It is rightly considered to be bad form
to talk about resurrection during Holy Week.
It is important that we remain in the horror of the week,
go to the cross,
live in the darkness,
be stripped of hope
as Jesus was stripped,
indeed, be flogged by our complicity,
as Jesus was flogged.
There should be no cheap hope this week;
no quick movement to the end of the story.
Yes, it is with good reason that we refrain
from talking about resurrection during Holy Week.
Except, that St. John frames Holy Week with resurrection.
You see, there is the business of Lazarus.
Why did the authorities want to kill Jesus?
Why was he such a threat to their rule?
Was it simply that he upset the hierarchy
with his teaching of discipleship and service?
Was it because he had launched a revolutionary movement
that would bring down the Roman empire upon their heads?
Was it because he flaunted the rules of holiness
by healing on the Sabbath?
Was it his street theatre performance
overthrowing the tables in the Temple?
It was all of these things.
But John also ties the plot against Jesus
to the resurrection of Lazarus.
It is in response to the resurrection of Lazarus
that the authorities planned to put Jesus to death (Jn. 11.53).
In response to new life,
the forces of death,
the principalities and powers of death,
are infuriated and plot the death
of the One who has cheated death.
In response to resurrection,
the machinations of death are put in motion.
Take a look at the narrative that follows in John.
During the very next story,
the tale of Mary’s anointing of Jesus
for his burial,
we are not only told that Lazarus
“who Jesus had raised from the dead”
was present at the meal (Jn. 12.1),
but also that the crowds came to see
both Jesus and Lazarus
“whom he had raised from the dead” (Jn. 12.9).
Twice, our narrator wants us to remember
just who this Lazarus is and what Jesus had done for him.
For John, Holy Week doesn’t just end with resurrection,
it begins with resurrection.
And, for John, it isn’t simply a matter of book-ending
the narrative with resurrection,
but also of demonstrating the insatiable forces of death.
You see, in the face of the One who brings life,
and indeed, in the presence of the one
who had been raised from the dead,
“the chief priests planned to put Lazarus
to death as well, since it was on account of him
that many of the Jews were deserting
and were believing in Jesus” (Jn. 12.10-11).
In a culture of death,
resurrection is the deepest threat.
Some years ago,
I gave a lecture called
“Resurrection in a Culture of Death.”
It was the Fall of 2001.
And I asked what might rise
from the ruins of the World Trade Centre.
Might there be resurrection here?
Might there be the possibility that out of this terrorism,
something might arise that was a force of life, not death?
Might these deaths awaken us from our culture of death?
And my answer was, No.
While not discounting how moments of resurrection and hope
might have arisen in the lives of some of the survivors,
from a cultural perspective
I did not see how anything but more death
more grieving families,
would rise from the ashes of 9/11.
Our culture of death had no resources,
no imagination, no depth,
for resurrection in the face of such death.
My respondent to that lecture began with,
“Of course this is all pernicious nonsense.”
But he did not say that my conviction that
more death would rise out of this violence
was pernicious nonsense.
No, the pernicious nonsense was my contention
that America was a culture of death.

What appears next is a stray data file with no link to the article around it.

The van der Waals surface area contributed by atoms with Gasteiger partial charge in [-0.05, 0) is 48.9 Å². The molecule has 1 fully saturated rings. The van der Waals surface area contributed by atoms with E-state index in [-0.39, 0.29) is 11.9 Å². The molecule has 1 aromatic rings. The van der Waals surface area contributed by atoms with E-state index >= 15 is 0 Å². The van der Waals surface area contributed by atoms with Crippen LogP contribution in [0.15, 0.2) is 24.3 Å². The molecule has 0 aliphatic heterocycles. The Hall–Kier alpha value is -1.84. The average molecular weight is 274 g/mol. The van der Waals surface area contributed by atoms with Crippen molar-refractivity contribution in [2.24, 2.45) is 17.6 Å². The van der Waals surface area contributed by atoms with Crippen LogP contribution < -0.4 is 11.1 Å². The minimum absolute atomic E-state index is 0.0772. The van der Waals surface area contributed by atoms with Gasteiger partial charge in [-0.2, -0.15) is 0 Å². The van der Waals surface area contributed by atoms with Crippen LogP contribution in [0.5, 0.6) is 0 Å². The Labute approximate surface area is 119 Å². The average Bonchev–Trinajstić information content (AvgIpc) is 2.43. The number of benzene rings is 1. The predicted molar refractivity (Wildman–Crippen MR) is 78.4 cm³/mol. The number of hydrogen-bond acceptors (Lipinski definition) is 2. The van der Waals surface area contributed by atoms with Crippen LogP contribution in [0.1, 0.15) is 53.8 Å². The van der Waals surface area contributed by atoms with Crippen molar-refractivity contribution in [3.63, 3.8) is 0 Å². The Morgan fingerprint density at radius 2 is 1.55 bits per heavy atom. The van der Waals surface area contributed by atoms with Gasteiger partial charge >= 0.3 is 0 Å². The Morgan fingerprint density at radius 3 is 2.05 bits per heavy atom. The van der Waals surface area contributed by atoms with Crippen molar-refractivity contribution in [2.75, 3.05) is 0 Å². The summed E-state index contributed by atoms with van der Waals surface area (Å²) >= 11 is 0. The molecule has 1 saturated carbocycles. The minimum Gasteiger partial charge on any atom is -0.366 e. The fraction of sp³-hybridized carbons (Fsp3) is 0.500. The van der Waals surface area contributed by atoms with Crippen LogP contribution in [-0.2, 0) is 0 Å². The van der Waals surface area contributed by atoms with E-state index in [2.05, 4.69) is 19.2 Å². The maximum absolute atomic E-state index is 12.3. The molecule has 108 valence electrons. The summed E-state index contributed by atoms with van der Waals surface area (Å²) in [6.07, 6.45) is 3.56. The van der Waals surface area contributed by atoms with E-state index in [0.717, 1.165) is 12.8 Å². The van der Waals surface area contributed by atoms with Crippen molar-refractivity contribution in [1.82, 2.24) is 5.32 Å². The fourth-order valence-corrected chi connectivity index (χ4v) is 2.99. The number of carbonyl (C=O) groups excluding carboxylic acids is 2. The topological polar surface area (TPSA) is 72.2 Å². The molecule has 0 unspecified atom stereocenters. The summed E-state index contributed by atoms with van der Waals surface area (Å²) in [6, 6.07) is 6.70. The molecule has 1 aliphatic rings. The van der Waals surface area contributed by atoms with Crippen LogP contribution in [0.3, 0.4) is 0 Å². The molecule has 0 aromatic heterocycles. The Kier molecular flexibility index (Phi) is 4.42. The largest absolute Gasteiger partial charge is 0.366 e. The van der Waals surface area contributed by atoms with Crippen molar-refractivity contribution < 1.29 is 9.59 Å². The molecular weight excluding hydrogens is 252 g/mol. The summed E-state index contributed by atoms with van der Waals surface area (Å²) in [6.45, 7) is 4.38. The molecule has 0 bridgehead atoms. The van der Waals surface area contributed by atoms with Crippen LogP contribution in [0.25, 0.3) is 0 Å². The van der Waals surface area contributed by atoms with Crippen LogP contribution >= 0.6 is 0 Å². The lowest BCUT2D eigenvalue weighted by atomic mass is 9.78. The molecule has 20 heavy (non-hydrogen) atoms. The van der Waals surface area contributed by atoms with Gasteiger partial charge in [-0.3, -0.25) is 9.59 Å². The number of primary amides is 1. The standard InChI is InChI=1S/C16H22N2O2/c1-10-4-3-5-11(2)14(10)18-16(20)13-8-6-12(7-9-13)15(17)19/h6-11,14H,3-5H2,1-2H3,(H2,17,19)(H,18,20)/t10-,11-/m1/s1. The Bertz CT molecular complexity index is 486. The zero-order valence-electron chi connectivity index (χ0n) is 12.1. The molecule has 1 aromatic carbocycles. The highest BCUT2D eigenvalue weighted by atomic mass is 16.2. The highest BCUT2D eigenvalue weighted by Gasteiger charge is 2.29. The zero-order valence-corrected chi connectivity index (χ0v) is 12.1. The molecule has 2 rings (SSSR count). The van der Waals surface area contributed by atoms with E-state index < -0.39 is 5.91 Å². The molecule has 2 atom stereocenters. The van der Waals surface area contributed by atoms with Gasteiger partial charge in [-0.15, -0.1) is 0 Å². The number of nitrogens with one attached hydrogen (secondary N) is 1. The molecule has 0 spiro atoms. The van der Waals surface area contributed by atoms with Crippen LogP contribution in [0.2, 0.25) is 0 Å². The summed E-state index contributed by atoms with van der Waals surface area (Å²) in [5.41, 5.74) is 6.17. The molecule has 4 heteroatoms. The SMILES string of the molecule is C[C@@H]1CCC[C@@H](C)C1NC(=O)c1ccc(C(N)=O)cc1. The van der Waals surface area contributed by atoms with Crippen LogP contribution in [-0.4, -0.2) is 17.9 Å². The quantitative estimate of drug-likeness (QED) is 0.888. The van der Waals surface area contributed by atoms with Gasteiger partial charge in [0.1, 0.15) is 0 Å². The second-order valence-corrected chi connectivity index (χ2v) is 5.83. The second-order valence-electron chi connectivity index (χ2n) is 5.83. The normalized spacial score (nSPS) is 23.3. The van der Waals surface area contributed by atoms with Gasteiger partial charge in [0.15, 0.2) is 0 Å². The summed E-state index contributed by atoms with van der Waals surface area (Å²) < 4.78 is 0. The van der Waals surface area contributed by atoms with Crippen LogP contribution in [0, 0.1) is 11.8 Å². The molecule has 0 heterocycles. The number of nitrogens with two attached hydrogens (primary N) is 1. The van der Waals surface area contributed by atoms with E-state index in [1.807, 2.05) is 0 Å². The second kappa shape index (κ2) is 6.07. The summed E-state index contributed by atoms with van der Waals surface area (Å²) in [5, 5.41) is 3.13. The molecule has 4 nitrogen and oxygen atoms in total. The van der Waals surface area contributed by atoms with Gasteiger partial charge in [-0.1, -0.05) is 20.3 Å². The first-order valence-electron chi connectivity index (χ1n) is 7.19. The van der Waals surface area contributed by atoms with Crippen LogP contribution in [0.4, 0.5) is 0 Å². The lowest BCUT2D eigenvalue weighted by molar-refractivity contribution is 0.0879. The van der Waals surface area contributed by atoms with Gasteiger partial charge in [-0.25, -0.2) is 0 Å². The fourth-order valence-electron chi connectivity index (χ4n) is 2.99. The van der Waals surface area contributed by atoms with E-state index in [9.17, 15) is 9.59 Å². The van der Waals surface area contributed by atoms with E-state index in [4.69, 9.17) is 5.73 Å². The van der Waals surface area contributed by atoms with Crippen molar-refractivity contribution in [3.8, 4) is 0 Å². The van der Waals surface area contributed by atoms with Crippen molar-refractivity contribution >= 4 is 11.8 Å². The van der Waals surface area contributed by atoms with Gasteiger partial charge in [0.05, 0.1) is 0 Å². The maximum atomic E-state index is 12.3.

I don’t think that I even need to mount such an argument anymore.
The numbers of the dead since 9/11,
in Iraq, Afghanistan and Syria,
and on the streets and in the schools of America
all bear gruesome witness to this culture of death.
Maybe we have seen something new happening.
You see, the day before Christians celebrated Palm Sunday;
the day before Jesus marched into the capital city,
to shouts of “Hosannah,”
the day before that act of revolutionary street theatre;
there was another march into a capital city.
It was called the “March of our Lives.”
But while Jesus rode into Jerusalem,
from the resurrection of Lazarus
to his own crucifixion,
the hundreds of thousands of young people
who marched into Washington and around the world
were moving from crucifixion to resurrection.
These amazing young people had already
had their day of violence;
they had already seen their day of death;
they knew all about crucifixion,
and on Saturday, March 24 they marched for life.
This was, if you will, a march for resurrection.
In the face of a culture of death, they choose life.
In the face of a culture that fetishizes the gun,
they call for a society of protection and safety.
In the face of politicians who have become numb to death,
bought out by the powerful gun lobby,
they announce that a new day is dawning.
It took something like six hours for Jesus to die
on that Roman cross.
The tools of death today are more efficient.
It took six minutes and twenty seconds
for seventeen people to be killed at
Stoneman Douglas High School on February 14.
With tears and anger that reminded me of
Jesus at the tomb of Lazarus,
student Emma Gonzalez stood for
those six minutes and twenty seconds.
She was standing for the lost.
She was standing up to death,
in the name of life.
And the powers of death,
the politicians and the NRA
are now plotting to silence the children.
For these kids, it is already Holy Saturday.
The crucifixion has happened,
their friends are in the ground.
But instead of fleeing in fear,
as the disciples did,
they have come to the palace of Pilate.
They have run not away,
but to the very heart of the powers.
But in their grief they are demanding life,
they are demanding resurrection.
This Holy Week, all Christians,
all who choose life in the face of death,
marry our longing for resurrection,
with the courageous longings and demands
of this amazing generation of young people.